[Stoves] PV-battery fans (Re: A J Heggie 3 August)

Traveller miata98 at gmail.com
Sun Aug 21 01:15:24 MDT 2016


Was mis-posted earlier.
-----------
Anil:

Not all combustion is same, USEPA mania notwithstanding.

Large-scale cooking is more efficient in many ways; more importantly,
efficiency values are easily monetized.

Making more efficient stoves for small-scale, irregular, indefinite cooking
- as in daily means for poor households who presumably have to rely on
foraging for fuel or making dung cakes - never made much sense from the
perspective of rural masses.

N

Nikhil Desai
+91 909 995 2080
Skype: nikhildesai888

On Aug 14, 2016, at 1:41 PM, nari phaltan <nariphaltan at gmail.com> wrote:

The first use of steam draft to improve combustion was done in steam
locomotives in 1876! This was a common way to improve combustion thereby
eliminating tall chimneys for the locomotive boiler.

All the best.

Nimbkar Agricultural Research Institute (NARI)
Tambmal, Phaltan-Lonand Road
P.O.Box 44
Phaltan-415523, Maharashtra, India
Ph:91-2166-220945/222842
e-mail:nariphaltan at gmail.com
           nariphaltan at nariphaltan.org

http://www.nariphaltan.org

On Sun, Aug 14, 2016 at 10:48 AM, Frank Shields <franke at cruzio.com> wrote:

>
>
> Nice web site and very interesting stove. wondering how all that steam
> effects combustion. Perhaps the benefits of air flow is greater than loss
> of heat due to water vapor. Lots of questions but looks to work very well.
>
> Thanks
>
> Frank
>
>
> On Aug 13, 2016, at 8:18 PM, Anand Karve <adkarve at gmail.com> wrote:
>
> Dear Stovers,
> we have developed an electricity-less forced draft (ELFD) stove for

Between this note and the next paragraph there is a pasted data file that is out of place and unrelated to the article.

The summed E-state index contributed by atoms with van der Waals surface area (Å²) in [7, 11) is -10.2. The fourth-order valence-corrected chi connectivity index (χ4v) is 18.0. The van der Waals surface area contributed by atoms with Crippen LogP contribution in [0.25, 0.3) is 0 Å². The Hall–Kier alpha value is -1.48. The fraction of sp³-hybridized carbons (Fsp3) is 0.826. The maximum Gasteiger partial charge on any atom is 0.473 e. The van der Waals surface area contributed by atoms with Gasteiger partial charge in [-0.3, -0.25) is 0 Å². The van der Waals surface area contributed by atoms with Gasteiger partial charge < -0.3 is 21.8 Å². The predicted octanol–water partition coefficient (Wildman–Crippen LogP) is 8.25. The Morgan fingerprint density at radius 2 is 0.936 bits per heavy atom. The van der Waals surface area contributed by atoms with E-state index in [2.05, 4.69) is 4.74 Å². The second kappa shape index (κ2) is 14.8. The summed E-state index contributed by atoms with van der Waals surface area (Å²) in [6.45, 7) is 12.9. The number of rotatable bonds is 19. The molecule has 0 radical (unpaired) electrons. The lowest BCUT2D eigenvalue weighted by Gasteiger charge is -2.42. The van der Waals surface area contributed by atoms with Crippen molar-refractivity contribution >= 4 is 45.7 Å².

> restaurants. You can watch the working and flame characteristics in a video
> at www.samuchit.com.
> Yours
> A.D.Karve
>
>
> ***
> Dr. A.D. Karve
>
> Chairman, Samuchit Enviro Tech Pvt Ltd (www.samuchit.com)
>
> Trustee & Founder President, Appropriate Rural Technology Institute (ARTI)
>
> On Thu, Aug 4, 2016 at 4:02 PM, Traveller <miata98 at gmail.com> wrote:
>
>> Nikhil Desai again, in response to Heggie:
>>
>> 1. Of course a fan-powered stove can be worth somebody's while. An
>> exhaust fan is worthwhile for ventilation. Both these have been in use for
>> decades in electrified areas, albeit for larger users. But it is such
>> "commercial cooking" that, I am willing to wager, has taken off the entire
>> increment of food/feed/beverage cooking demand in the developing world
>> (collectively) in the last sixty years.
>>
>> Why, a couple of years ago, I found a strange contraption on the side of
>> a store here in my city in India. It looked like a stove but huge, and was
>> lying as junk. When I asked, the storekeeper said it was a diesel stove
>> from the 1940s. I have never seen a diesel stove before or after. He said
>> something about kerosene rationing and how electric fans made it possible
>> to use these diesel stoves in the back room kitchen for snacks.
>>
>> In many geographies (urban and peri-urban), outsourcing the cooking and
>> using electric fans - even if not as exhaust, if there are enough windows -
>> are the first coping mechanisms. Not that you would catch that from blind
>> followers of published statistics.
>>
>> I am not an engineer, but let me put this out for discussion - combustion
>> temperatures and air flows are the most important elements in  solid fuel
>> cooking, followed by fuel and vessel characteristics.
>>
>> 2. "How do you decide on those figures from this discussion?" (In
>> response to my "do you think woodstoves with PV-battery fans may be able to
>> capture >1% of the cooking energy market in a developing country 10 years?")
>>
>> Well, why not? What would it take to map out the economic geography of
>> cooking and claim, "Ah, for those areas that can't be supplied with liquid
>> or gaseous fuels, and where PV penetration potential for small battery
>> electricity is high, what would a 200 Wp solar system be able to do, and
>> what is the total potential market in 10 years?
>>
>> The food markets are increasingly inter-connected, nationally and
>> globally. So are the markets for electric kettles, rice cookers, toasters.
>>
>> WE the Missionaries of Dung, Straw, Husk, and Twigs from the Church of
>> Renewable Biomass can complain, "Oh, that's for the rich;  we have taken
>> vows of chastity (no fossil fuels) and poverty (no electricity)." The poor
>> in the mean time, get rich and start sinning.
>>
>> Just today the Wall Street Journal has an amazing story - The Rice
>> Cooker Has Become a Test of China’s Ability to Fix Its Economy
>> <http://www.wsj.com/articles/as-exports-decline-china-looks-inward-for-growth-selling-made-in-china-goods-to-the-middle-class-1470238429>